One of the benefits of managed multicast traffic is its scalability. Any multicast flow is only sent once by a particular sender into the network. If more than one receiver requests the same flow, the network switches will clone packets as required. With IGMP, the network inherently optimizes the traffic, so that a particular multicast flow will be present just once on any involved link.
Quality of Service
Quality of Service (QoS) is another fundamental principle the AES67 network must support. Again, this is only available with managed switches. Proper QoS configuration ensures that the most critical packets – PTP and audio stream traffic – receive prioritized forwarding on their way through the network. AES67 mandates support of Differentiated Services(DiffServ), a QoS scheme where different types of traffic can be categorized into service classes. DiffServ works with 64 different priority tags – DSCP values – that can be applied to individual IP packets.
End nodes can apply different tags to packets belonging to different traffic classes; switches can then examine the individual priority tags and forward packets on a preferred basis. Put simply, with DiffServ a network resembles the boarding procedure at airports. Priority passengers (first and business class) board the plane first (and at any time), while economy class passengers have to wait in line as long as priority passengers are still queuing up.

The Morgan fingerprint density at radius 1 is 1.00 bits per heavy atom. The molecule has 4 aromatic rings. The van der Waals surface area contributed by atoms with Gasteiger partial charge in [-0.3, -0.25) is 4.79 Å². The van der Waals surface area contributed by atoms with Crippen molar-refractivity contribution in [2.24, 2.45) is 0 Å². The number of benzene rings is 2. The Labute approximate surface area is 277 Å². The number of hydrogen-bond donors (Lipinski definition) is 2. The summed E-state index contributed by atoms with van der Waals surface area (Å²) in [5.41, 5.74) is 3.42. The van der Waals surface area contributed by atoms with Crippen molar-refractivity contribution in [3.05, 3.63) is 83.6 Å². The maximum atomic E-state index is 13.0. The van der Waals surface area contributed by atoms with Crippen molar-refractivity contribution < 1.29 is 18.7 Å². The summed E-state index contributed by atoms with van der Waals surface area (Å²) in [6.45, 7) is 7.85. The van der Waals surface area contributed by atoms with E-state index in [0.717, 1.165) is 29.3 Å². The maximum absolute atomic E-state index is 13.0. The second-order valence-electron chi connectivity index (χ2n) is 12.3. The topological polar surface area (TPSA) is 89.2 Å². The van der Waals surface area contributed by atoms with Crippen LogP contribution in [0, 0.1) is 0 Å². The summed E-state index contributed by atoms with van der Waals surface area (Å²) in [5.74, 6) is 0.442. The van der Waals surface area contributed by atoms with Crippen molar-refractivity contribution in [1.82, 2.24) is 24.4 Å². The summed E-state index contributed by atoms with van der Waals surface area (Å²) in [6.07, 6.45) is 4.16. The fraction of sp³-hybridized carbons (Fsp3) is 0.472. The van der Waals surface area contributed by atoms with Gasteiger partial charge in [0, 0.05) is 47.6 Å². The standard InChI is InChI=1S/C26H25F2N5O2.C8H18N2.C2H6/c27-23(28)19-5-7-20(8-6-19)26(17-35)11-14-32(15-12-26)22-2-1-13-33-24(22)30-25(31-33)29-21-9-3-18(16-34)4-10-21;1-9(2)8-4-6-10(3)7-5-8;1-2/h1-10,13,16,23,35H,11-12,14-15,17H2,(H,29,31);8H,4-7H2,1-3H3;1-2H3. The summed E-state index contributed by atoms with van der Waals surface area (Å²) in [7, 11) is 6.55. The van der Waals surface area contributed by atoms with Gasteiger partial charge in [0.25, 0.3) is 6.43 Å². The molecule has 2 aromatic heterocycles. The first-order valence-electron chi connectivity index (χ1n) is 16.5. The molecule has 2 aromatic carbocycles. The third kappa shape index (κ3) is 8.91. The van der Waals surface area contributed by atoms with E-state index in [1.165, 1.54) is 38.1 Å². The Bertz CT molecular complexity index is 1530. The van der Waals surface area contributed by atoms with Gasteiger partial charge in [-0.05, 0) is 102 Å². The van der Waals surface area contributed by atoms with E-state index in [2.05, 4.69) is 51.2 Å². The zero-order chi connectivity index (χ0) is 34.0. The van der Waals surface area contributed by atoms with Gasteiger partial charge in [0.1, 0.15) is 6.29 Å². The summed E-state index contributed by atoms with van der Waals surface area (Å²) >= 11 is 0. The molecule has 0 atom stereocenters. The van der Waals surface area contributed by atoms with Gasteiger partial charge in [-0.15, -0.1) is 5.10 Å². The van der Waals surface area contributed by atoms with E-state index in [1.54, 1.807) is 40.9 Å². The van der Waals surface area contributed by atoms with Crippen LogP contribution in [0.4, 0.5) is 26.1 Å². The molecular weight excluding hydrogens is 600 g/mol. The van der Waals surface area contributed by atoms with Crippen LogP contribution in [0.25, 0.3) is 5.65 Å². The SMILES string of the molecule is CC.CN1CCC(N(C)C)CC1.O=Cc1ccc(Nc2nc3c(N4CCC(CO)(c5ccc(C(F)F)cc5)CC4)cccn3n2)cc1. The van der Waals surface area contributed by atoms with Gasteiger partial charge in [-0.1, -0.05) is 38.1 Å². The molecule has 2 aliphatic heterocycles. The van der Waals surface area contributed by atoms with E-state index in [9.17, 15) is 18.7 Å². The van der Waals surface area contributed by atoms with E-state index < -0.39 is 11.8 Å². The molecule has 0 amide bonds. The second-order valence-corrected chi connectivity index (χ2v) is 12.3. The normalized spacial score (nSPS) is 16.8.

However, while recommendations exist in the standards on how to assign DSCP values to certain types of traffic, a network administrator is free to configure these values according to the individual application requirements. In larger networks that may carry a variety of shared traffic classes, QoS configuration requires special attention.
Recommended DSCP values
AES67 requires the use of three traffic classes and recommends certain DSCP values:
Because the network may be used to transport other types of traffic that needs certain prioritization, (i.e. voice data or video), the network administrator may have to change these values or adjust the switch configuration accordingly. Because not all AES67 devices support DSCP reconfiguration, or even don't use the recommended default values, other strategies may need to be applied.
In order to connect to an available stream and process its audio data, a node needs technical information about the stream. This is called session description data (SDP). It contains the multicast address of the stream, the encoding format and packet setup (i.e. bits per sample, sampling frequency, number of channels in stream, number of samples in packet) and its relationship to the reference time. Without this information, a receiver cannot connect to the stream and decode the packet.